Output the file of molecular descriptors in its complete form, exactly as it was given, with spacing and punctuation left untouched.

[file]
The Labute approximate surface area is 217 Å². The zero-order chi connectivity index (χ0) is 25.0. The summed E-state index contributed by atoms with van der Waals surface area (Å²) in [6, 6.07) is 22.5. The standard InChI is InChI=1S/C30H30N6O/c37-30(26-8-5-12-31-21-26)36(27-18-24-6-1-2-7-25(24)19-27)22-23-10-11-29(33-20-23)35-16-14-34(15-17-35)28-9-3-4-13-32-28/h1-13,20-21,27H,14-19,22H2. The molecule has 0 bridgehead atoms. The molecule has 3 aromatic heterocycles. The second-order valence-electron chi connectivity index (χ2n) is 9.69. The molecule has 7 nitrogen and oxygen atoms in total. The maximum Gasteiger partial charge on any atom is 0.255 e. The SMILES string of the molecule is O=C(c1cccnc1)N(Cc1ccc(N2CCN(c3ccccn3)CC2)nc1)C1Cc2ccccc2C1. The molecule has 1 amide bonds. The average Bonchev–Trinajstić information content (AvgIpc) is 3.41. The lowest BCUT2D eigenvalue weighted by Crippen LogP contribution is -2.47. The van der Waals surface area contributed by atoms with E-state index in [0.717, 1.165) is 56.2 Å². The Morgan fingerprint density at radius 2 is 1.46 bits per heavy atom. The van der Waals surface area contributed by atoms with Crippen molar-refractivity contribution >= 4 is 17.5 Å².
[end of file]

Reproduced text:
The Labute approximate surface area is 217 Å². The zero-order chi connectivity index (χ0) is 25.0. The summed E-state index contributed by atoms with van der Waals surface area (Å²) in [6, 6.07) is 22.5. The standard InChI is InChI=1S/C30H30N6O/c37-30(26-8-5-12-31-21-26)36(27-18-24-6-1-2-7-25(24)19-27)22-23-10-11-29(33-20-23)35-16-14-34(15-17-35)28-9-3-4-13-32-28/h1-13,20-21,27H,14-19,22H2. The molecule has 0 bridgehead atoms. The molecule has 3 aromatic heterocycles. The second-order valence-electron chi connectivity index (χ2n) is 9.69. The molecule has 7 nitrogen and oxygen atoms in total. The maximum Gasteiger partial charge on any atom is 0.255 e. The SMILES string of the molecule is O=C(c1cccnc1)N(Cc1ccc(N2CCN(c3ccccn3)CC2)nc1)C1Cc2ccccc2C1. The molecule has 1 amide bonds. The average Bonchev–Trinajstić information content (AvgIpc) is 3.41. The lowest BCUT2D eigenvalue weighted by Crippen LogP contribution is -2.47. The van der Waals surface area contributed by atoms with E-state index in [0.717, 1.165) is 56.2 Å². The Morgan fingerprint density at radius 2 is 1.46 bits per heavy atom. The van der Waals surface area contributed by atoms with Crippen molar-refractivity contribution >= 4 is 17.5 Å².